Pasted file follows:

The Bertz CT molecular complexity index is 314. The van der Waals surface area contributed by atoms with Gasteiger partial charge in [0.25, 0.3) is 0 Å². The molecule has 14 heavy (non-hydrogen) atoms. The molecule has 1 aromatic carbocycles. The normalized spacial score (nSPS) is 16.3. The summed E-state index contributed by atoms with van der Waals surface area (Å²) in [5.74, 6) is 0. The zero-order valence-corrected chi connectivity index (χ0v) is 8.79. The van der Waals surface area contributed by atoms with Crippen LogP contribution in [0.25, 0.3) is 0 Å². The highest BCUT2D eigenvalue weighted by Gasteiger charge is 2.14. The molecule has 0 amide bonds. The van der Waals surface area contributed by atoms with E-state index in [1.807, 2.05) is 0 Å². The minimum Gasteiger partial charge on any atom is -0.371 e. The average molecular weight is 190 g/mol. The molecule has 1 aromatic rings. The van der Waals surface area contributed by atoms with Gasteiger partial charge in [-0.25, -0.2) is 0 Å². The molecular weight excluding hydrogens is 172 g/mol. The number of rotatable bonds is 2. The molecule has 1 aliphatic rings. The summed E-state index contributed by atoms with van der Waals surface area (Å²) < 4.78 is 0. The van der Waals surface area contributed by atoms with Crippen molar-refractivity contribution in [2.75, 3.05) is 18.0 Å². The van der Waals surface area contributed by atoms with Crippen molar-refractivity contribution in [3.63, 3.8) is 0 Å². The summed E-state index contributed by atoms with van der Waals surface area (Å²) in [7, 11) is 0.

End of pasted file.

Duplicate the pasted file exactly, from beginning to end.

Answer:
The Bertz CT molecular complexity index is 314. The van der Waals surface area contributed by atoms with Gasteiger partial charge in [0.25, 0.3) is 0 Å². The molecule has 14 heavy (non-hydrogen) atoms. The molecule has 1 aromatic carbocycles. The normalized spacial score (nSPS) is 16.3. The summed E-state index contributed by atoms with van der Waals surface area (Å²) in [5.74, 6) is 0. The zero-order valence-corrected chi connectivity index (χ0v) is 8.79. The van der Waals surface area contributed by atoms with Crippen LogP contribution in [0.25, 0.3) is 0 Å². The highest BCUT2D eigenvalue weighted by Gasteiger charge is 2.14. The molecule has 0 amide bonds. The van der Waals surface area contributed by atoms with E-state index in [1.807, 2.05) is 0 Å². The minimum Gasteiger partial charge on any atom is -0.371 e. The average molecular weight is 190 g/mol. The molecule has 1 aromatic rings. The van der Waals surface area contributed by atoms with Gasteiger partial charge in [-0.25, -0.2) is 0 Å². The molecular weight excluding hydrogens is 172 g/mol. The number of rotatable bonds is 2. The molecule has 1 aliphatic rings. The summed E-state index contributed by atoms with van der Waals surface area (Å²) < 4.78 is 0. The van der Waals surface area contributed by atoms with Crippen molar-refractivity contribution in [2.75, 3.05) is 18.0 Å². The van der Waals surface area contributed by atoms with Crippen molar-refractivity contribution in [3.63, 3.8) is 0 Å². The summed E-state index contributed by atoms with van der Waals surface area (Å²) in [7, 11) is 0.